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FEATURE: What should you put in your ISA?

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28/03/2008

For those of you who are yet to use up your self-select ISA allowance, the deadline of 6 April is fast approaching. Kate O’Raghallaigh asks some industry pundits about opportunities in mutual funds and equities

Equities

Graham Spooner, adviser at online brokerage The Share Centre, says: “Cautious investors looking at equities may want to consider a drip feed approach, that is, gradually feeding money into the market over two or three months. At the moment, many investors are likely to be put off by equities as the market volatility has really hit people’s confidence.

“In terms of sectors, we like utilities and water, and would recommend National Grid, Pennon and Northumbrian. National Grid has a good history and a good track record. As for Pennon and Northumbrian, there has been a lot of corporate activity going on and there may be potential for a takeover.

“This option won’t appeal to everyone, but the defence industry is also something worth considering if you want a relatively safe investment. Countries are increasing their spending in these areas, so we would recommend BAE systems.

“In terms of individual equities, we like Land Securities, which is currently going through a restructuring process and its share price has fallen a long way over the past year. Vodafone is another solid one to look at, as it has been expanding into emerging markets and has a good yield.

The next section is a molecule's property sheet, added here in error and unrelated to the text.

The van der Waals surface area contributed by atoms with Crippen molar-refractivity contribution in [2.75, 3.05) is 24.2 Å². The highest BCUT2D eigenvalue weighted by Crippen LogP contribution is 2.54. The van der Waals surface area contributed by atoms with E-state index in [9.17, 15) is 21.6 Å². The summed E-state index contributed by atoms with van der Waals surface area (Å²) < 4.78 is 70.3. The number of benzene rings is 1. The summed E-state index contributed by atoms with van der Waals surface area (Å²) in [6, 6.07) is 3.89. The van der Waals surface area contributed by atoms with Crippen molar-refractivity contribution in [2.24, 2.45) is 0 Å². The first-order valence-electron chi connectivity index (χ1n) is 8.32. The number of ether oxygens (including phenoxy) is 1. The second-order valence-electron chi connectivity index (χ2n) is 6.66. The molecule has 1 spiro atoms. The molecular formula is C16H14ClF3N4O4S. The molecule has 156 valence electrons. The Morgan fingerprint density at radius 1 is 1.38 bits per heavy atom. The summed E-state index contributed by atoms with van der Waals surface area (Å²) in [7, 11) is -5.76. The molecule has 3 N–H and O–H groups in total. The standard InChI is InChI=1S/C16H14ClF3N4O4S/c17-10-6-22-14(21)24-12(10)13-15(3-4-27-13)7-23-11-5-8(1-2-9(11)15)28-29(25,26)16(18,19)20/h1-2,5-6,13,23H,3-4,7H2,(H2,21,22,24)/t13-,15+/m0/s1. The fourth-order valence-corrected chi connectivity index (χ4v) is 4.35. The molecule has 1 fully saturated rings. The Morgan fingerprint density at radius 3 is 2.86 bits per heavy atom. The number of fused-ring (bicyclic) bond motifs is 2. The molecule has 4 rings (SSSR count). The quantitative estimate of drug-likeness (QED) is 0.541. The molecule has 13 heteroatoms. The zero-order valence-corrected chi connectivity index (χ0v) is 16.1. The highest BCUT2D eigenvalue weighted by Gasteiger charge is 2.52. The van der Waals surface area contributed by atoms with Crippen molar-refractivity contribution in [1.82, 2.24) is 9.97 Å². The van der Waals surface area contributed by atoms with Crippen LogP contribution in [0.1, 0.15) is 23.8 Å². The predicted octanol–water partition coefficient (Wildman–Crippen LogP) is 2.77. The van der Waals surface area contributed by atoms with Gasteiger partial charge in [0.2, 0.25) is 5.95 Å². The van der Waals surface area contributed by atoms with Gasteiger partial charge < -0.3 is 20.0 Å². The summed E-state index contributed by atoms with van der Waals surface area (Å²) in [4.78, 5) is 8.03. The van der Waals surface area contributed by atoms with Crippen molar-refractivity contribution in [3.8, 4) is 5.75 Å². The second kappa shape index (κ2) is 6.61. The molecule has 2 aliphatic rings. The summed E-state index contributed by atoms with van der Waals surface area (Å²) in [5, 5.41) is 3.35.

For more risk-hungry investors, I would say that some financial stocks, in particular the big banks in the FTSE 100, pose opportunities. The FTSE 100 isn’t as reliable as it used to be and the big banks show a lot of potential for the next two or three years – having one of these in your portfolio is worth considering if you are a contrary investor.”

Henk Potts, equities analyst at Barclays Stockbrokers, highlights three specific stocks to begin with. He says: “We consider BHP Billiton, Carphone Warehouse, and Diageo to be stocks that offer value to investors.

“BHP offers diversified growth and defensive characteristics with exposure to iron ore, coal and a broad range of base metals.

“Carphone Warehouse has around 70% of recurring profits and low price positioning within the broadband market. It now looks like one of the more defensive stocks in its sector.

“Diageo’s interim results were better than expected, with guidance reiterated for the full year and its forecasts have been raised due to improved foreign exchange guidance. Their focus on premium and ultra-premium brands is maintaining strong sales growth, particularly in North America, while Europe is benefiting from a return to growth for Guinness.”

In terms of financial stocks, Potts adds: “Prudential’s full-year 2007 results were good quality and demonstrated high levels of growth, with the Asian operations now accounting for over half of new business.”